Monday, January 08, 2007

District Court Extends Safe Harbor Provision to Cover "Research Tools" Under 271(e)(1)

In a case before the District Court of Maryland, Northern Division, Classen Immunotherapies asserted two of its patents against Elan, alleging that Elan's study regarding the effect of food on the bioavailability of Skelaxin, and the subsequent use and commercialization of the study data to identify a new use of the drug, was infringement.

One of Classen's patents dealt with computer systems and proprietary databases for gathering, storing, processing and distributing adverse events data associated with medical and non-medical products. Another dealt with computer systems and databases for managing product data.

Elan moved for summary judgment, arguing that even if its conduct fell within the scope of the patents, it is immune from patent infringement under the "safe harbor" provision of 35 U.S.C. 271(e)(1), because the results of the research were submitted to the FDA under a Citizen Petition and labeling supplement pursuant to a New Drug Application.

Under 271(e)(1), no infringement can be found when the sole uses of the invention are reasonably related to the development and submission of information under a federal law which regulates the manufacture, use or sale of drugs.

In Merck v. Integra Life Sciences, the Supreme Court interpreted this statute broadly, holding that the provision "extends to all uses of patented inventions that are reasonably related to the development and submission of any information under the FDCA." However, the Court declined to rule on whether the use of "research tools" was protected.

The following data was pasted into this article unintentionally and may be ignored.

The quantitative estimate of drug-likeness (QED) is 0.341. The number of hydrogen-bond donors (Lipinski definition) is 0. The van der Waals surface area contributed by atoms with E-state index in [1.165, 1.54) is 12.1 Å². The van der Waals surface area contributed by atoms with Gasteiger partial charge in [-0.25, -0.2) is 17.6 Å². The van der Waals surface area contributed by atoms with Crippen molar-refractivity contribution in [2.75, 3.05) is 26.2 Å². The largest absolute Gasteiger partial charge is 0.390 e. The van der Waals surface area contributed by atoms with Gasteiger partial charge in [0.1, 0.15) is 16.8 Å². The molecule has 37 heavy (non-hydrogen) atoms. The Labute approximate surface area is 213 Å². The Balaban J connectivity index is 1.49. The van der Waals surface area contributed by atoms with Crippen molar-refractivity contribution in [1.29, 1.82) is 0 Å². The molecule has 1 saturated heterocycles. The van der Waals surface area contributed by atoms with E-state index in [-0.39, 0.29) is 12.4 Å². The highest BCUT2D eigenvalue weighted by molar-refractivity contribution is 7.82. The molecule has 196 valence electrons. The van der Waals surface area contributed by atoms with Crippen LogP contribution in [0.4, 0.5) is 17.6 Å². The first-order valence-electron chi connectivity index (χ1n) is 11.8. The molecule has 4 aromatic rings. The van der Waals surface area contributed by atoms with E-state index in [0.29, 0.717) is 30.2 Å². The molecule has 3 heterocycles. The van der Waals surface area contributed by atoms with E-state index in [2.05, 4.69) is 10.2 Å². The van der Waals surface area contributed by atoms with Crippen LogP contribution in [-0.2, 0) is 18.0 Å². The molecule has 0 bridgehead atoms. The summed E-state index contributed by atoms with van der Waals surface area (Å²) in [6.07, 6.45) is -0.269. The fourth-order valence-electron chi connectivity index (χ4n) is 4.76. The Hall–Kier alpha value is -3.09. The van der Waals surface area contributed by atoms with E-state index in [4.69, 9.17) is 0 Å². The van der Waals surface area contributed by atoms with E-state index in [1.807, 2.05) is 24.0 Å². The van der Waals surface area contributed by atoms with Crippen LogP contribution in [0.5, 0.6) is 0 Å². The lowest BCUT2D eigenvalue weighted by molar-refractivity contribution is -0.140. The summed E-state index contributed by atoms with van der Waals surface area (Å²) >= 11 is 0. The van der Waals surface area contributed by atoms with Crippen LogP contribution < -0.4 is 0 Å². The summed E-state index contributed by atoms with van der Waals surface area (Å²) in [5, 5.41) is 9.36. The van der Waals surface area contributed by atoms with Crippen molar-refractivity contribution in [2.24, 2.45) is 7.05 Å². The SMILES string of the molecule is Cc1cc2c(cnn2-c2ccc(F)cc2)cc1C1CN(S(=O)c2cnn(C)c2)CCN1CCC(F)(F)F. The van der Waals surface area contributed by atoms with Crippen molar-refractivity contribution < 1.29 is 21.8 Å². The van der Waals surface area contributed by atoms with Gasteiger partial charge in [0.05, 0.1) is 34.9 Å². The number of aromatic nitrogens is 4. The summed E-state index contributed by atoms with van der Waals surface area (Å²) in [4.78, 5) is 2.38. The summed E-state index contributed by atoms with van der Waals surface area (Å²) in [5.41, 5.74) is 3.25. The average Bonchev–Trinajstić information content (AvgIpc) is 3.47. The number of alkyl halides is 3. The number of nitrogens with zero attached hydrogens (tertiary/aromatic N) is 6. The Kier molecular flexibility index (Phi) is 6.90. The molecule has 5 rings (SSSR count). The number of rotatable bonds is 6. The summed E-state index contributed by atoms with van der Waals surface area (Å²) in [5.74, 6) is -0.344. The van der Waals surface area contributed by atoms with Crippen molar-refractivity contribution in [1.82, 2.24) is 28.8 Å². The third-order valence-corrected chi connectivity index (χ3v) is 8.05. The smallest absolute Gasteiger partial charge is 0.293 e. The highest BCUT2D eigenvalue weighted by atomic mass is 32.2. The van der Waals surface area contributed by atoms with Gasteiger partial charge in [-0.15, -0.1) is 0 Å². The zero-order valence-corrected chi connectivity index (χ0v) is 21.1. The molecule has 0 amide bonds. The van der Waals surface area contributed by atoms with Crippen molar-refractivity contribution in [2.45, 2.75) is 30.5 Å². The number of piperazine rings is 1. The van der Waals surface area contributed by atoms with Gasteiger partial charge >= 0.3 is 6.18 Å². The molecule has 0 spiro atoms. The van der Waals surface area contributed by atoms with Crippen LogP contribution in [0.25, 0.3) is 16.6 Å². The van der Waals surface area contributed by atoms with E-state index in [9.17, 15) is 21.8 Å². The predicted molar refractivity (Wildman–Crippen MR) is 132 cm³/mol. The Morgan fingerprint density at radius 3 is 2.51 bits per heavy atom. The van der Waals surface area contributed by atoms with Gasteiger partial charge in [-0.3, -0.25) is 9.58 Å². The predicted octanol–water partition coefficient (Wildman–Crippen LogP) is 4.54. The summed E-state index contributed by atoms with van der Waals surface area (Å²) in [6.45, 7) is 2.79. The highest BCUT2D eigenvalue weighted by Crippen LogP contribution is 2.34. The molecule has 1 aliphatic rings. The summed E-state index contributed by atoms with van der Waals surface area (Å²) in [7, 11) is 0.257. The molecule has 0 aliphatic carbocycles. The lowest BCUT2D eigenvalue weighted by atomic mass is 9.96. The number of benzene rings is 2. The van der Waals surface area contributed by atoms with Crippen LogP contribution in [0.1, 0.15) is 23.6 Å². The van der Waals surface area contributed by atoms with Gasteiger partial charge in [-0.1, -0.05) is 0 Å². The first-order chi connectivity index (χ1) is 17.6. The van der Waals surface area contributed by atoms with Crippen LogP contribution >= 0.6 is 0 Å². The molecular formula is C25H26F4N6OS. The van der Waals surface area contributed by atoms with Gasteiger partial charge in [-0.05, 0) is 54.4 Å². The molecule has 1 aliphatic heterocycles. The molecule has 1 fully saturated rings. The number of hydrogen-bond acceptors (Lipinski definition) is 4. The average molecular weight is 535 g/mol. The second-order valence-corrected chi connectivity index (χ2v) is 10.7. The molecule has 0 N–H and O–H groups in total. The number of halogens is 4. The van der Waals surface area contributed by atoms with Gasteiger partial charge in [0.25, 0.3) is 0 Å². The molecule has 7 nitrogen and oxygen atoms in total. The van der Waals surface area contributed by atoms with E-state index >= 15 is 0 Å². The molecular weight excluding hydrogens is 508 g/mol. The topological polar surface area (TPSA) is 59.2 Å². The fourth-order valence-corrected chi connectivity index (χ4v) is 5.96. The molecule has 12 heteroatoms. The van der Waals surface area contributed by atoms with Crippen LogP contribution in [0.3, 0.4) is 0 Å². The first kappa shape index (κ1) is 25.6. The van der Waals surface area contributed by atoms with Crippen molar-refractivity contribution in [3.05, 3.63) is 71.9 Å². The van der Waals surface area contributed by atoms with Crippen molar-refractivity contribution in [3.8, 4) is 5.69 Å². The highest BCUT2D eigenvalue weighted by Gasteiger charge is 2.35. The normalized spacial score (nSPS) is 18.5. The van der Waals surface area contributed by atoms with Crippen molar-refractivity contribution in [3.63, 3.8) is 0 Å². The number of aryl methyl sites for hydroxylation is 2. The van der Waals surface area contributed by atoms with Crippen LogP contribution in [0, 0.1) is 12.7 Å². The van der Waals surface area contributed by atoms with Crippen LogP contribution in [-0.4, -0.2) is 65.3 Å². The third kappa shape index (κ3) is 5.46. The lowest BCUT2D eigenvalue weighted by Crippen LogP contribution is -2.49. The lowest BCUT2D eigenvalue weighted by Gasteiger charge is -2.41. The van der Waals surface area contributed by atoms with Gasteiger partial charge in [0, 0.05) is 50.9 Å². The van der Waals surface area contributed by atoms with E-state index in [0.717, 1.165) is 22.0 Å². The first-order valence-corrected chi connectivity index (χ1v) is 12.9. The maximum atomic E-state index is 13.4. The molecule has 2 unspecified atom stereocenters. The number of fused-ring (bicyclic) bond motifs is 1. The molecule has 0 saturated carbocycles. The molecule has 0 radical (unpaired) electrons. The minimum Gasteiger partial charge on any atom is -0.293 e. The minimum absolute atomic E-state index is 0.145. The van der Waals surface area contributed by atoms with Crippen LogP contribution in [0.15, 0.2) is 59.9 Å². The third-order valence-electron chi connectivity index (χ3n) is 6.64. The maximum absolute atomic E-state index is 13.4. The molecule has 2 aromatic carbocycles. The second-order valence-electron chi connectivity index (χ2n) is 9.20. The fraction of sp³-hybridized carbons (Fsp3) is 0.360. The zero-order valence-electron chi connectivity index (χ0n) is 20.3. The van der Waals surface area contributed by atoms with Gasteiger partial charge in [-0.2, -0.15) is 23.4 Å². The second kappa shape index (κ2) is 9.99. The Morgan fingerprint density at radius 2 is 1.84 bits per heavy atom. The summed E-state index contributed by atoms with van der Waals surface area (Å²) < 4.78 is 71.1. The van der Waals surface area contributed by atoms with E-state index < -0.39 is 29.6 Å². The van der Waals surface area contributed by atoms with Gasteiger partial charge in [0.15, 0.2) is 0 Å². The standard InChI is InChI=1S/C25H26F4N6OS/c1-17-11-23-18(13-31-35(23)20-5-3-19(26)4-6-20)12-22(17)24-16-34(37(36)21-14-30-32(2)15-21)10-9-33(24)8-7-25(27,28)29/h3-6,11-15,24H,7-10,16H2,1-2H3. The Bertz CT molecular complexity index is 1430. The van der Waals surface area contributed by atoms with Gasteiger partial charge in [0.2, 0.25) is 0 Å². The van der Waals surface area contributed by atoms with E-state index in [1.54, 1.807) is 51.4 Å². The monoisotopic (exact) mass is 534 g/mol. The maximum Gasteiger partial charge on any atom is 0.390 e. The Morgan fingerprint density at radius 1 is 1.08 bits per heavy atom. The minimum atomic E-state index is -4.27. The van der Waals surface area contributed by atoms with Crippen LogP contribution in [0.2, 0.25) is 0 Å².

While the district court found that Classen's patented process could be considered a "research tool," the court found extension of the safe harbor to cover the use of these tools under the language of Merck and a plain reading of the statute. Accordingly, summary judgment was awarded in favor of the defendant Elan.

This appears to be the first district court decision that addresses whether research tool patents are covered by the safe harbor provision. The case is Classen Immunotherapies v. King Pharmaceuticals (Westlaw cite is 2006 WL 3716920), and the case number is WDQ-04-3521


A special thanks goes out to Sanjay Murthy for pointing out this case.

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